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Thread: Gatling: High-Performance Open-Source Server

  1. #1
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    Default Gatling: High-Performance Open-Source Server

    Phoronix: Gatling: High-Performance Open-Source Server

    After recently bringing up the G-WAN web-server, a Phoronix reader brought up Gatling. The Gatling software is a high-performance open-source web-server not known as widely as Apache, Nginx, or lighttpd...

    http://www.phoronix.com/vr.php?view=MTE0NDQ

  2. #2
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    No ARM builds?

    Monkey got them, even running on the Raspberry Pi a setup I'll try as soon as I decide what fsking SD card I should purchase.

    So these news items mean that a lightweight web server head-to-head is maybe in the works? I would love to see one, even one on your ARM pandaboard cluster... yummy....

  3. #3
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    I have used that sometimes and I like it for its simplicity. Want to serve a specific directory quicky?
    Code:
    cd directory; gatling -S -F -p 1234
    Want to serve content per cgi/fcgi? Couldn't be easier (but its not as clear documented as I'd like, you need to run it as root I believe, not a problem since it supports privilegue dropping).

    I think he wrote gatling mainly as a "real world" usage of his diet libc. (Some slides about the why).

    At the moment it seems it isn't working correctly anymore due to not having been updated for a while, probably.

    For only one concurrent request at a time it works fine with ~4k requests/second, but with more concurrent requests there are some problems with sockets:
    Code:
    socket_error 32 Bad file number
    close/writefail 32 98 218
    Also, nginx does more requests/second with 1 concurrent request.

    I only tested a small static file with the content "hello world".

    On the other hand his website and blog run on gatling very, very reliably so I would guess it's just a problem with new linux behaviour.

  4. #4
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    OK, this is not particularly relevant to its performance, but CVS? Seriously? In 2012? For an open-source project? I have to use CVS at work, and it is...not my favorite part of my job. I have to wonder how many potential contributors will be turned off by CVS's limitations and quirks when I can barely tolerate it when I get paid to do so.

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    A few things I've noticed:

    - "file not found" error if there's no trailing "/" on directory name
    - directory listing does not list directories first
    - I also get some socket errors

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    Quote Originally Posted by waucka View Post
    I have to wonder how many potential contributors
    Well, first you have to know that it's by no means a project with much contribution anyway, only almost only a one-man project:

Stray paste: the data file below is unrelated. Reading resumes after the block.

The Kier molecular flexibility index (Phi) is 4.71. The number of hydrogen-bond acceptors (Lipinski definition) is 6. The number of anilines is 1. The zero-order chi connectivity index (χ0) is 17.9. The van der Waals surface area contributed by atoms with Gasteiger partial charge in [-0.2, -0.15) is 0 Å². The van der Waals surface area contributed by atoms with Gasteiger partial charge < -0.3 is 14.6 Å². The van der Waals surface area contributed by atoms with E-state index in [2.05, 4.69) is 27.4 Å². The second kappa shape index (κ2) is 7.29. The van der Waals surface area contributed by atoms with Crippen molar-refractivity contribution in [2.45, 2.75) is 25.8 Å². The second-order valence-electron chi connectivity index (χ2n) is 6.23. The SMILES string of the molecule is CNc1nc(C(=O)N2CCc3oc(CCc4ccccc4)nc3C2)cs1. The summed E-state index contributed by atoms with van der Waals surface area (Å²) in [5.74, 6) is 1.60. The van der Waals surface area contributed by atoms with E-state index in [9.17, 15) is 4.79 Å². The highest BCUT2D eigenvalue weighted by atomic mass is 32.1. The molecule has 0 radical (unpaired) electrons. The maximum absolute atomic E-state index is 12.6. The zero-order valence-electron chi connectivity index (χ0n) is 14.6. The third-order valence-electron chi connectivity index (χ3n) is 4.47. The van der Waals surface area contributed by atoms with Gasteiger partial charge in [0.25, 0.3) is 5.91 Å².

Code:
     ~/gatling (cvs)-[gatling] % cvs log | grep author | grep leitner -c
    980
     ~/gatling (cvs)-[gatling] % cvs log | grep author | grep -v leitner -c
    5
    There are hardly any websites using it and from googling I learned that back in 2003 it was written to experiment with new APIs (Benchmarks from back then) and another goal was to write a webserver that would survive being slashdotted.

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    Thanks to the fact that gatling does not attempt to support dynamic content, there needs not be any fast-paced development.

    The Monkey benchmarks are of limited value, as the exact build parameters for nginx are not known. Normally you build a monolithic binary with exactly the features you want.

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    I'm really curious as to why this even necessitated an article. What does Gatling have that Apache httpd does not offer, or can not be achieved with simple compile time options? While a book can be written on the reverse perspective, I've always wondered what makes all of these lightweight httpd servers attractive.

    F

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    Quote Originally Posted by chithanh View Post
    The Monkey benchmarks are of limited value, as the exact build parameters for nginx are not known. Normally you build a monolithic binary with exactly the features you want.
    Defaults, IIRC. ./configure

  10. #10
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    Quote Originally Posted by russofris View Post
    I'm really curious as to why this even necessitated an article. What does Gatling have that Apache httpd does not offer, or can not be achieved with simple compile time options? While a book can be written on the reverse perspective, I've always wondered what makes all of these lightweight httpd servers attractive.
    Gatling has a totally different use case from Apache. No amount of compile-time options will make Apache into a 125k static x86 binary. As it says on the homepage, gatling was developed to sustain the Slashdot effect and similar flash crowd events.

    Quote Originally Posted by curaga View Post
    Defaults, IIRC. ./configure
    So this means the compiler flags were empty, ie. without any optimization at all? Also configure scripts typically detect what is installed on the system and adjust the build based on that.

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